Bunions are the result of pressure forcing the bones in the joint of your big toe to become misaligned, resulting in a large, often painful and sometimes fluid-filled bump. In addition to the bunion itself, the skin covering the bunion can become inflamed and sore and can, over time, start to thicken, resulting in painful and unsightly calluses. Bunions are not isolated to the big toe; they can form at the base of the little toe as well when similar conditions are present. Concerned about bunions? They can be easily be prevented. Here’s how.
Reevaluate Your Shoe Choices
Certain shoe types can dramatically increase your risk of developing bunions. Ill-fitting shoes of any sort, especially those with tight or cramped toe boxes or shoes that are too narrow, are main culprits. If high-heeled shoes are a staple in your wardrobe, opt for those that don’t pinch your toes or push your feet forward. Consult with a podiatrist to determine which shoe is best for your feet.
Mind Your Diet
Maintaining a healthy diet – one that is low in sodium and fats – and keeping hydrated, can prevent your feet and joints from swelling and causing pressure and overcrowding in your shoes. Likewise, maintaining a healthy weight will put less pressure on your joints and feet.
Wear Protective Padding
Wearing “toe spreaders” – protective foam or felt pads – between your toes or pads at the base joints of your feet ensure your toes don’t start to invade each other’s space; this allows for a natural, pain-free gait. They also help relieve pressure, prevent callouses and can force the bone to realign over time.
Whether you take non-steroidal anti-inflammatory drugs or natural remedies like Turmeric, anti-inflammatory over-the-counter medications can reduce the inflammation that makes bunions painful.
Take Care if You Have Arthritis
Rheumatoid arthritis, gout and other inflammatory conditions can cause the feet to swell, creating conditions that are ripe for bunions. If you have a condition that causes swelling in the feet, take care to wear properly fitting shoes, consult often with your podiatrist and adhere to your treatment plan.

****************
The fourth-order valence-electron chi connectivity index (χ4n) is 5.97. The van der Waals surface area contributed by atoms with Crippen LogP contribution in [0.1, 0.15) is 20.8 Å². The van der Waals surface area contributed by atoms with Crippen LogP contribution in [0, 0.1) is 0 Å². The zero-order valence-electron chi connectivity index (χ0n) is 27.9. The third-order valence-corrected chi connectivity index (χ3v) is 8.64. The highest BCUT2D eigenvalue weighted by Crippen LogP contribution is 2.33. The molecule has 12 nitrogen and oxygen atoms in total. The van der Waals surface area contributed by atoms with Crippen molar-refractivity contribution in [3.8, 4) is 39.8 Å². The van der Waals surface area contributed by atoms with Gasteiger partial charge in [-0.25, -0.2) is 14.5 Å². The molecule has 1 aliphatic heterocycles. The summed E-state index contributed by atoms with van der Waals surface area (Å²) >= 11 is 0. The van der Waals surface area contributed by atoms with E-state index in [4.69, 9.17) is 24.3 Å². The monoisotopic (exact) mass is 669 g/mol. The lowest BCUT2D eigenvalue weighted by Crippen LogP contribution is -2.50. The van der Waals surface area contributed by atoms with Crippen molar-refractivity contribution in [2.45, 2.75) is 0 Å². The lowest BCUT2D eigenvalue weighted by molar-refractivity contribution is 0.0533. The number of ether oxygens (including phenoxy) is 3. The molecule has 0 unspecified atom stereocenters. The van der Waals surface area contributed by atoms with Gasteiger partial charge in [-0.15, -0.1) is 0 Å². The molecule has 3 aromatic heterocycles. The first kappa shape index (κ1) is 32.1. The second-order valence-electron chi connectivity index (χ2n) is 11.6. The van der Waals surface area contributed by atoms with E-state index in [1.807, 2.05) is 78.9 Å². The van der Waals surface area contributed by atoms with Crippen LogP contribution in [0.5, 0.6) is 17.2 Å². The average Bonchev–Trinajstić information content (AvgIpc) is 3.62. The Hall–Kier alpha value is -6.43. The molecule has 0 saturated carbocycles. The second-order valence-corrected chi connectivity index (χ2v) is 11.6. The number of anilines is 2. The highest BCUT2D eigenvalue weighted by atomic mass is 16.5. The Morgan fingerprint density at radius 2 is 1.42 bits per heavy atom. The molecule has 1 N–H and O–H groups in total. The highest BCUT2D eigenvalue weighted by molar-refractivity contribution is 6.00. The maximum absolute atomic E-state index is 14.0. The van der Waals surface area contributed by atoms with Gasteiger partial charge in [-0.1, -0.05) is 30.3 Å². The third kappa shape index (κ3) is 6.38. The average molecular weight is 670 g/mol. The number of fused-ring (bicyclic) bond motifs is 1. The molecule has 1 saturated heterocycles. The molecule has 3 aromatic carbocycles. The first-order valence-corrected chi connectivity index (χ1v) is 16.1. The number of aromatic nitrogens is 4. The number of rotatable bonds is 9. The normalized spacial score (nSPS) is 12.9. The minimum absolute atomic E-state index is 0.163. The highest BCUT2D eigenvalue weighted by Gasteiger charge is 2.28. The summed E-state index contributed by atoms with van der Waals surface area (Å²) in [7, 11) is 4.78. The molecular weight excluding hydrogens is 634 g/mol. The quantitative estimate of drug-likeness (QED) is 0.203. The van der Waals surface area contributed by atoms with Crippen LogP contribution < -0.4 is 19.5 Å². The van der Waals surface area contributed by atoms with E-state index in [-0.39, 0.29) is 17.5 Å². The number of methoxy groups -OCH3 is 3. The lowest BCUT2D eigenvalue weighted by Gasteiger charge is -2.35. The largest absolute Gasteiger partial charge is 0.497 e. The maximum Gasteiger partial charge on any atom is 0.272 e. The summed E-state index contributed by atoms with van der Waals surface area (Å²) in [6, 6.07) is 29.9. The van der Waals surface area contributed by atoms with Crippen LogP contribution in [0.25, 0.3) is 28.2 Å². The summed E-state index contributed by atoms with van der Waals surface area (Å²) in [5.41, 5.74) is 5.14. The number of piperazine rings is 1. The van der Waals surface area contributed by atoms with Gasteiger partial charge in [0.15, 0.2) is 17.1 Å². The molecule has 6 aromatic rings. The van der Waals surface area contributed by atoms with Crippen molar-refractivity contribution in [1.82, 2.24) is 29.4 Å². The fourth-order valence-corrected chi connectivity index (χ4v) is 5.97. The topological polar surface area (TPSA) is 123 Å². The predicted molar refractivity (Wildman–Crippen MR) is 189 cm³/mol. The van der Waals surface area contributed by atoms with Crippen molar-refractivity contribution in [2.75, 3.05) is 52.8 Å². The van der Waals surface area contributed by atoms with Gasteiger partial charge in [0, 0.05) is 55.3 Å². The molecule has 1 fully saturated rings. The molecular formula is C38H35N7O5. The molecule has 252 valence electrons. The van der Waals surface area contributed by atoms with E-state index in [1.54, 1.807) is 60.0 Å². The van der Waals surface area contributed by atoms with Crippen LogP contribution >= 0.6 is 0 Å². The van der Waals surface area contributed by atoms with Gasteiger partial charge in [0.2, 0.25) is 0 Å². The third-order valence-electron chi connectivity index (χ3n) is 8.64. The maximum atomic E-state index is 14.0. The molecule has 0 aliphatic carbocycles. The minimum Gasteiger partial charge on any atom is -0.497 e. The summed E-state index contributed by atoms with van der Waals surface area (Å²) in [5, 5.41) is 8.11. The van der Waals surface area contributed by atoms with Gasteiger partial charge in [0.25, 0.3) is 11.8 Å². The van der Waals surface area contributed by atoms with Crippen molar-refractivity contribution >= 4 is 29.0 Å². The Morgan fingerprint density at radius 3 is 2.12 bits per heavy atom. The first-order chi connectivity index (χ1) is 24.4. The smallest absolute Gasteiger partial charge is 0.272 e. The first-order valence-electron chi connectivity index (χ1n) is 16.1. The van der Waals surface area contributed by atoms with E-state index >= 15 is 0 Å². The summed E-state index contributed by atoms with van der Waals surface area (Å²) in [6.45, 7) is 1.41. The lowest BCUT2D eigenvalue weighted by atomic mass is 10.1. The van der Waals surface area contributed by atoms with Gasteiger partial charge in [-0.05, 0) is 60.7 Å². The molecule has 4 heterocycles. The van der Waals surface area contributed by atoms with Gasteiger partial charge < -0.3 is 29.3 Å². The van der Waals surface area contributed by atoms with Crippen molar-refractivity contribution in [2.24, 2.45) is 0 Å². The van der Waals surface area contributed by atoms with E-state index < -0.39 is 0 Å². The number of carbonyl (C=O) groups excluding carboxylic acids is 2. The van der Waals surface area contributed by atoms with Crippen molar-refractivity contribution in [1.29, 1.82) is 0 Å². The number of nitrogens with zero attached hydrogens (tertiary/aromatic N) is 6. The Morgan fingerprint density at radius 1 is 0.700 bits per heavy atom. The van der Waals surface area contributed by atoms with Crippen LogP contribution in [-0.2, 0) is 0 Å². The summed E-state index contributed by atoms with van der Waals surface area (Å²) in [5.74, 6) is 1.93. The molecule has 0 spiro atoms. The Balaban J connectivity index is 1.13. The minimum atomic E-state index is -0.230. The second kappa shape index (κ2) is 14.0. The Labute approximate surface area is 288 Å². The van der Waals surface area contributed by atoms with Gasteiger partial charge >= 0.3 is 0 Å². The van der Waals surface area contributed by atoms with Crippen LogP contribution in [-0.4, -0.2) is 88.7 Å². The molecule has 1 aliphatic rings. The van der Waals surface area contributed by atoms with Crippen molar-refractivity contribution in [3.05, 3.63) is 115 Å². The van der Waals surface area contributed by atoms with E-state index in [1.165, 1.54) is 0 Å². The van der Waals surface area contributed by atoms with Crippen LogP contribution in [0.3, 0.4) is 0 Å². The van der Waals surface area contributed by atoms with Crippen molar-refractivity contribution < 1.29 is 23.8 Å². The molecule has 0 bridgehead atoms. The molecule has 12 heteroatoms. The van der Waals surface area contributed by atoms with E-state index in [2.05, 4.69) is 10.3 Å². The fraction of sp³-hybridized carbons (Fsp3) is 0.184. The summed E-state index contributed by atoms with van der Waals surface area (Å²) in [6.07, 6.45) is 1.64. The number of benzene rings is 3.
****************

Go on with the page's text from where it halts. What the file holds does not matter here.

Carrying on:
Get Fitted for Orthotic Inserts
Orthotics –shoe inserts that are custom-made by a podiatrist – provide the natural foot bed your feet need in shoes to reduce pressure on your joints and allow for a natural, comfortable gait.
Wearing specially made splints at night can keep your toes properly aligned while you sleep; they also work well to stretch out tight soft tissue structures.
Heat and Ice
Warm wraps are great for soothing tired, achy, painful feet. Ice will reduce swelling. Depending on your symptoms, speak to your podiatrist as to which is best for you.
Epsom salts are known for their natural healing abilities. Soaking your feet in a solution of Epsom salt and warm water is a natural way to reduce pain and inflammation.
When to Seek Medical Attention
If after you have tried these preventive measures you find your bunions are not improving or getting worse, it’s time to see a podiatrist. Your podiatrist can provide treatment to reduce swelling and inflammation, evaluate your gait, recommend the proper footwear, and develop a treatment plan. Depending on your condition, surgery may be recommended. Bunion surgery is used to realign bones, joints, nerves, ligaments and tendons, and remove the bony bunion as well. There are a number of surgical options to treat bunions; your podiatrist will recommend which option is best for you.
If you live in or near San Antonio, the Podiatry Group of South Texas is your foot care and bunion expert. With eight convenient locations in and around San Antonio, our providers are experts at treating foot conditions ranging from bunions, fractures and sports injuries to diabetes. If you want to get on the right foot, the Podiatry Group of South Texas can help. Request an appointment online today to take your first step to a lifetime of great foot heath.